elections in both Southern Kordofan and Warrap states, will each
cast 11 ballots. IFES indicated that the National Election
Commission (NEC) will have to produce more than 1,200 different
ballots and distribute these ballots to the correct polling stations
across the country. The number of ballots will be difficult to
complete for the average Sudanese voter in the south, east, or
Darfur, who has little or no experience with past elections. An
exacerbating factor is the high illiteracy rate in southern Sudan,
estimated at 85 percent.

4. (SBU) The USAID implementing partners further explained that
voter registration, which begins next week, will also be a complex
process in Sudan, as will electoral administration. The legal
framework for credible democratic elections is incomplete, and
finalization of administrative procedures related to various aspects
of electoral administration continues to be delayed. For example,
UNMIS and IFES pointed out that with one week left before the launch
of voter registration, voter registration plans are changing almost
daily, and eligible voters have yet to be informed of essential
registration details such as when, where and how to register. UNMIS
further noted that the referendum law is 28 months late, while the
formation of the referendum commission is 24 months behind schedule.


5. (SBU) In addition, USAID/Sudan implementing partners manifested
concern that GOS funding for election preparation would be
insufficient to address the tasks at hand. They further lamented
that the National Election Commission (NEC) has been only partially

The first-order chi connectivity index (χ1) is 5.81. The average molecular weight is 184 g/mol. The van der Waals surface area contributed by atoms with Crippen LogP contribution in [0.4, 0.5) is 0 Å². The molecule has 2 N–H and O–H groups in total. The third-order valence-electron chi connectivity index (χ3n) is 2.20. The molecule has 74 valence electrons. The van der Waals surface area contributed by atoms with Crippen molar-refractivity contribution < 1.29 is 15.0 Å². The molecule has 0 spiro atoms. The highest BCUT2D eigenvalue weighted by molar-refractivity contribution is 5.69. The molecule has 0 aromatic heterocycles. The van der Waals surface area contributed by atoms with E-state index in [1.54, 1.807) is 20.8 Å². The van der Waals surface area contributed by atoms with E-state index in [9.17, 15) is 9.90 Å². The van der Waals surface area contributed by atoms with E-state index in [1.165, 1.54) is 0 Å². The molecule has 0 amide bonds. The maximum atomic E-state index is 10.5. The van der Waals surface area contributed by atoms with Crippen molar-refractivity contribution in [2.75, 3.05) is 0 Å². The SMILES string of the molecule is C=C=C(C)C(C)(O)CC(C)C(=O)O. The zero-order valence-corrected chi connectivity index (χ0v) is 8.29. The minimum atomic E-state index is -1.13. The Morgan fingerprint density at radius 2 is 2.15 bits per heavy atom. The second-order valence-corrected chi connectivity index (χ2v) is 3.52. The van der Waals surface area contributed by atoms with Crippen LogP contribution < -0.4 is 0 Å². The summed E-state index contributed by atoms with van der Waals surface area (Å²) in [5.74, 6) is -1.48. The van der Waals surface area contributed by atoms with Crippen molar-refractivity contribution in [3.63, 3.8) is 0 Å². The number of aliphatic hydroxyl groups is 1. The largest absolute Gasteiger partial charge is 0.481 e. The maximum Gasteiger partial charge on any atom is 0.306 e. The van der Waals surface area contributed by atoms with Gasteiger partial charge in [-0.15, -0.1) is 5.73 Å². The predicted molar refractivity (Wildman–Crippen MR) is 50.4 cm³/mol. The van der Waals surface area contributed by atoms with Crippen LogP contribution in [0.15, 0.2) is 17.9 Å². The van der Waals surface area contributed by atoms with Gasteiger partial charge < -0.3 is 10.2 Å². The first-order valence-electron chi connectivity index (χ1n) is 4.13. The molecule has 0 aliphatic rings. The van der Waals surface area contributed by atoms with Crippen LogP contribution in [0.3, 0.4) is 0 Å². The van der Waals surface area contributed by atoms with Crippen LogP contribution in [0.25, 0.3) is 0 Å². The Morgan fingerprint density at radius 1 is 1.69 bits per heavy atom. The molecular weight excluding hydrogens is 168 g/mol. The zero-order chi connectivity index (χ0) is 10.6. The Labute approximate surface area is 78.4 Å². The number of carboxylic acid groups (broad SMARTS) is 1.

receptive to international expert assistance. IFES reported that,
in recent weeks, some Sudanese groups have raised the possibility of
an elections boycott. It is not yet clear how serious such a threat
may be, as this is a tactic often utilized to gain political
concessions and reforms.

6. (SBU) The Carter Center expressed concern over geographical
flashpoints for violence, and the incomplete status of election
security planning. Insecurity persists in Darfur, the Three Areas,
and pockets of the south, such as Jonglei and parts of Upper Nile.
(Note: The GOS-declared state of emergency for Darfur further
exacerbates adverse conditions for elections in that region,
significantly constraining not only physical movement but also
essential freedoms, such as freedom of speech and assembly. End
note.)

-----------------------

KHARTOUM 00001237 002 OF 002


USG AND INTERNATIONAL SUPPORT IS SIGNIFICANT
-----------------------

7. (SBU) Two Congressional supplementals have provided USAID/Sudan
with $70 million of funding for elections. This funding, coupled
with additional non-supplemental funding, makes USAID the largest